The U.S. Supreme Court has once again avoided an opportunity to rule on whether the Second Amendment protects a right to bear arms outside the home, with Justice Clarence Thomas, joined by Justice Neil Gorsuch, writing a blistering dissent.
“We should have granted certiorari in this case,” Justice Thomas wrote. “The approach taken by the en banc court is indefensible, and the petition raises important questions that this Court should address. I see no reason to await another case.
“The Court’s decision to deny certiorari in this case reflects a distressing trend: the treatment of the Second Amendment as a disfavored right,” they later added.
The case of Peruta v. California challenges that state’s concealed carry law, which is a “may issue” type statute that allows police agencies to reject concealed carry applications on the basis of “good cause.” If an applicant cannot demonstrate “good cause,” which is up to the subjective decision of the sheriff or police chief, the law-abiding citizen is out of luck.
In California, open carry of sidearms is prohibited, so the only way a private citizen may be armed for personal protection is to carry concealed. Prof. Eugene Volokh weighed in at the Washington Post.
The Peruta Case is supported by the National Rifle Association. After seeing their case rejected for review, NRA’s Chris Cox, executive director of the Institute for Legislative Action, issued the following statement:
“We are disappointed in the Court’s rejection of the appeal in Peruta v. California, which now leaves millions of law-abiding Californians with no ability to bear arms outside the home. As Justices Thomas and Gorsuch correctly stated, too many courts have been treating the Second Amendment as a second-class right. That should not be allowed to stand. As the Supreme Court stated in its landmark decision in Heller v. District of Columbia, the Second Amendment guarantees an individual right to keep and bear arms for self-defense. The framers of our Constitution did not intend to limit that right to the home. We look forward to a future Court affirming that the right to keep and bear arms is as much a part of our Constitution as the other enumerated rights that it protects. We will not stop fighting until a future Court affirms this fundamental right.”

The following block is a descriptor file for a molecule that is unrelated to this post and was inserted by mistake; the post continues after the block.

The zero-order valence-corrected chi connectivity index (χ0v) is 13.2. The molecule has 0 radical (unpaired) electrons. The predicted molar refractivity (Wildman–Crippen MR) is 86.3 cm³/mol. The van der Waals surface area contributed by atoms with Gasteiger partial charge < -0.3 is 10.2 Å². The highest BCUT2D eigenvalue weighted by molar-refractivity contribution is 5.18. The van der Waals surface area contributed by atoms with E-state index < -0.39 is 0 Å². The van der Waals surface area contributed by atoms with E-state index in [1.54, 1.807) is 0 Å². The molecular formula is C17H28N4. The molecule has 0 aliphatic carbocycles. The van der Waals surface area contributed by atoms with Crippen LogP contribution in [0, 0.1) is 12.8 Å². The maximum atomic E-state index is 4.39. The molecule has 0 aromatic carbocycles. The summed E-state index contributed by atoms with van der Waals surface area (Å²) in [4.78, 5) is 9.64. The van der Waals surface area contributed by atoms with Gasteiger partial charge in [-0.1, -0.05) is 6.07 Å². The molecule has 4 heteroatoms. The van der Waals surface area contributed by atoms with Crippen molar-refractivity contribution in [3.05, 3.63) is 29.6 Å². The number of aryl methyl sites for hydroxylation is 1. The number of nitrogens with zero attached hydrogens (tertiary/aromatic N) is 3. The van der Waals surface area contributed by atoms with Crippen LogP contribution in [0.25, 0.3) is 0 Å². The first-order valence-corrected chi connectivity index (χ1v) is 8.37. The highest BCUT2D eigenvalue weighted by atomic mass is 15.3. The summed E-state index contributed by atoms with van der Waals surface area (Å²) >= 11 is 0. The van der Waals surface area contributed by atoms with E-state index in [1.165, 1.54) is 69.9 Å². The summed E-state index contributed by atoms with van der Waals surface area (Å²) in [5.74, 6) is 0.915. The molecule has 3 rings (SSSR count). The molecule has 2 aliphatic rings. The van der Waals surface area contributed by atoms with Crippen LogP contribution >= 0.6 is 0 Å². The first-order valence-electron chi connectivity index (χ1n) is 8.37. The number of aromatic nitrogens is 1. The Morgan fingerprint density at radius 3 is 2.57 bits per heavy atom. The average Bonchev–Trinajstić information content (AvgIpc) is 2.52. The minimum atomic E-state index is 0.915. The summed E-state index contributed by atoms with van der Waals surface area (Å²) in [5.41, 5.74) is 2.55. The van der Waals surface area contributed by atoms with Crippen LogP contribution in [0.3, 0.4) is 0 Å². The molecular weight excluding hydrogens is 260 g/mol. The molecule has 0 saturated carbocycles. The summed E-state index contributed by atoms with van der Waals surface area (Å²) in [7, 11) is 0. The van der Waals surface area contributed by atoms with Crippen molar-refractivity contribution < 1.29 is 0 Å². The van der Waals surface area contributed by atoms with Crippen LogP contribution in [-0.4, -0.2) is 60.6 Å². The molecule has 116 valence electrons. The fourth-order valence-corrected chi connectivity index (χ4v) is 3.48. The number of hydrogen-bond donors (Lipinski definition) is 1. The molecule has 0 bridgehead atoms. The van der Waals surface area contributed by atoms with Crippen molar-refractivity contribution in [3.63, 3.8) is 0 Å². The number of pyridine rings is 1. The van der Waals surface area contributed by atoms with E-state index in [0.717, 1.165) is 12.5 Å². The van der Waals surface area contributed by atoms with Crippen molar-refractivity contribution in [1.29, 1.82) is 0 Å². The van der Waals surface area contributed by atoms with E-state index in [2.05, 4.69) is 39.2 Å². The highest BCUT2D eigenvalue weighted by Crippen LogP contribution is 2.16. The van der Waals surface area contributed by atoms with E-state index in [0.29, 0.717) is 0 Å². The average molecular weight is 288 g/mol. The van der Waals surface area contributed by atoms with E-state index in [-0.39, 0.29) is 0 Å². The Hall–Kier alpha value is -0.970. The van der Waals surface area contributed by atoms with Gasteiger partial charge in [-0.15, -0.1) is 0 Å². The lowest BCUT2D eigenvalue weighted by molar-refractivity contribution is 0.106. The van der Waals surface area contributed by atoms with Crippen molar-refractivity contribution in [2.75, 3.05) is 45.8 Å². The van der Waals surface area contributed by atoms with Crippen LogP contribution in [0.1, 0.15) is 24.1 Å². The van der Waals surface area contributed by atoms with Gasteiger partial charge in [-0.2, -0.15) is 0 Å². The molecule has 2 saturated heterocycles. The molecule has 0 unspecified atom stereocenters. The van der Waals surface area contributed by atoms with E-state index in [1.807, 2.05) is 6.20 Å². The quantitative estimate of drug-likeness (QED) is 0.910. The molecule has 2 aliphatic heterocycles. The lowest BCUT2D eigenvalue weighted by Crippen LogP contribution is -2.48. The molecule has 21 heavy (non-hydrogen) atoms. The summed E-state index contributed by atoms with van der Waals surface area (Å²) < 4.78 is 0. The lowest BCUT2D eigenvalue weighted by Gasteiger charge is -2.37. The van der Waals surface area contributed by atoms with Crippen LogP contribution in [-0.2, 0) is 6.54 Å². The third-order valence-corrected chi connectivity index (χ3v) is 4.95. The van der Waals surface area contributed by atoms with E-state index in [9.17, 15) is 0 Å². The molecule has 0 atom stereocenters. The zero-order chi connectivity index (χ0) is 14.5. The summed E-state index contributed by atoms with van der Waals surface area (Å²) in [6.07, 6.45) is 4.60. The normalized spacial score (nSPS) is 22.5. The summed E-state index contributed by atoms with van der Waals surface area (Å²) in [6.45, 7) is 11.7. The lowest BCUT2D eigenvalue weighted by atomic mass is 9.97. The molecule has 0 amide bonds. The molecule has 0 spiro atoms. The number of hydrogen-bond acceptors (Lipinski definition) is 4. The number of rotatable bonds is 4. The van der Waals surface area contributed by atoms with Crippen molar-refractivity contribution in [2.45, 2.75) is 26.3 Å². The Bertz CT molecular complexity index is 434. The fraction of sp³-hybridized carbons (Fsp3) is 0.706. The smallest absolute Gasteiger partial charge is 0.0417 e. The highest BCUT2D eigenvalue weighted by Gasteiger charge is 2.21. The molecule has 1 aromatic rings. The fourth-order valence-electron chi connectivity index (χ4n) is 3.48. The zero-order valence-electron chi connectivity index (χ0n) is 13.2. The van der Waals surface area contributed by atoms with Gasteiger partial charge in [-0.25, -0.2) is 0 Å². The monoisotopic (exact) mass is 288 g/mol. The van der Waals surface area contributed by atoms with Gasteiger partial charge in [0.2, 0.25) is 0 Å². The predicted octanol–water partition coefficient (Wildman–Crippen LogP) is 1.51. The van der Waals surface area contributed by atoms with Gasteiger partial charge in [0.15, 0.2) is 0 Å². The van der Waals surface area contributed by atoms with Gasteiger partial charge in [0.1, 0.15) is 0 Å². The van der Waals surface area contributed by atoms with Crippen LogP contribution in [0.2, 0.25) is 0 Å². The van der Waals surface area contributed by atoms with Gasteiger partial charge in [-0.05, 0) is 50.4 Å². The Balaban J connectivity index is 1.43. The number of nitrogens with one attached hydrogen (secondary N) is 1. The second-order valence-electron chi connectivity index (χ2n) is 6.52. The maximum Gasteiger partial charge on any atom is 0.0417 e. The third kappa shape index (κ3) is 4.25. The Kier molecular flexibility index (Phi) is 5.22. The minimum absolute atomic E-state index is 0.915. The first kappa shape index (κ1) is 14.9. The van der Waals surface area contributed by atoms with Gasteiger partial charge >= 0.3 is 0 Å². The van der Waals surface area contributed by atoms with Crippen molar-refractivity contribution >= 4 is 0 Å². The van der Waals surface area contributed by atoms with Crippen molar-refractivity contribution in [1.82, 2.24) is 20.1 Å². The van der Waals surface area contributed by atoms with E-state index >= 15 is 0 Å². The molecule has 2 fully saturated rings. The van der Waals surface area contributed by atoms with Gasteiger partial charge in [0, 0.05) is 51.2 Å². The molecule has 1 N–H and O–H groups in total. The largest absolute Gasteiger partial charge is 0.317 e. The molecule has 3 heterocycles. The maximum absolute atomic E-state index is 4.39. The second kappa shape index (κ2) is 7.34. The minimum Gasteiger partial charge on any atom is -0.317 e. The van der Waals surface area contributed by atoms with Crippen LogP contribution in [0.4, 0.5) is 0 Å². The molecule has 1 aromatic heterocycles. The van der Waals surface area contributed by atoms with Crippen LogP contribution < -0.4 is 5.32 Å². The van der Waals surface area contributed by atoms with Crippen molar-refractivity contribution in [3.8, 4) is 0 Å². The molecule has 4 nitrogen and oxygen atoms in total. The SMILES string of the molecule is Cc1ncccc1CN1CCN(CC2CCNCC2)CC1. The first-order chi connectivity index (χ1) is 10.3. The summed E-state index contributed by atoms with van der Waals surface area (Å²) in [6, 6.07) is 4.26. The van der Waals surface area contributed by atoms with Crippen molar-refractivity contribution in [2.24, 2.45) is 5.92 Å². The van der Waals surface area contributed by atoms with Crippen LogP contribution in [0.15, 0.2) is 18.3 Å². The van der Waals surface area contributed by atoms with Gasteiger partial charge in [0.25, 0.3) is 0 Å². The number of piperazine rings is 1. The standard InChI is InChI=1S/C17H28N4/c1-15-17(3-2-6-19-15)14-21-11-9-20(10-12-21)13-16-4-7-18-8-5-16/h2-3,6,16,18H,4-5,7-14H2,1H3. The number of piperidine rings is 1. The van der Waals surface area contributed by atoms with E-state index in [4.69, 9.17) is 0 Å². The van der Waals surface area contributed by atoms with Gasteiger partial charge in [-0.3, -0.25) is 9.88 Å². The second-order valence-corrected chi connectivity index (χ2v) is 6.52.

Since the high court ruled on the Second Amendment in the Heller and McDonald cases, no other Second Amendment case has been accepted for review, though there have been several challenging laws in Maryland, New Jersey and New York.
In their dissent, Thomas and Gorsuch scolded their colleagues by observing, “Even if other Members of the Court do not agree that the Second Amendment likely protects a right to public carry, the time has come for the Court to answer this important question definitively. Twenty-six States have asked us to resolve the question presented… and the lower courts have fully vetted the issue. At least four other Courts of Appeals and three state courts of last resort have decided cases regarding the ability of States to regulate the public carry of firearms. Those decisions (plus the one below) have produced thorough opinions on both sides of the issue…”
If it did nothing else, this case gave Gorsuch an opportunity to clearly demonstrate his position on the right to keep and bear arms.
In a separate decision, the high court also rejected review of the Second Amendment Foundation’s case in Binderup v. Attorney General of the United States.
That case involved a man named Daniel Binderup, who pleaded guilty in 1996 to a misdemeanor charge related to a consensual relationship he had with a 17-year-old female employee. He received three years’ probation and a $300 fine. However, because the crime could have resulted in jail time of more than one year for which the federal gun law blocks firearms possession, Binderup sought protection of his rights via the courts.
The Third Circuit Court of Appeals ruled in Binderup’s favor, but the Obama Justice Department appealed.
“While we were confident that our case would once again prevail before the Supreme Court, we’re delighted at the high court’s decision that allows our victory in the Third Circuit to stand,” noted SAF founder and Executive Vice President Alan M. Gottlieb in a news release. “We established the principle that people who are convicted of certain misdemeanor crimes cannot be stripped of their fundamental right to keep and bear arms for life.
“We cannot allow government to simply deny constitutionally-delineated rights on such flimsy grounds,” he added.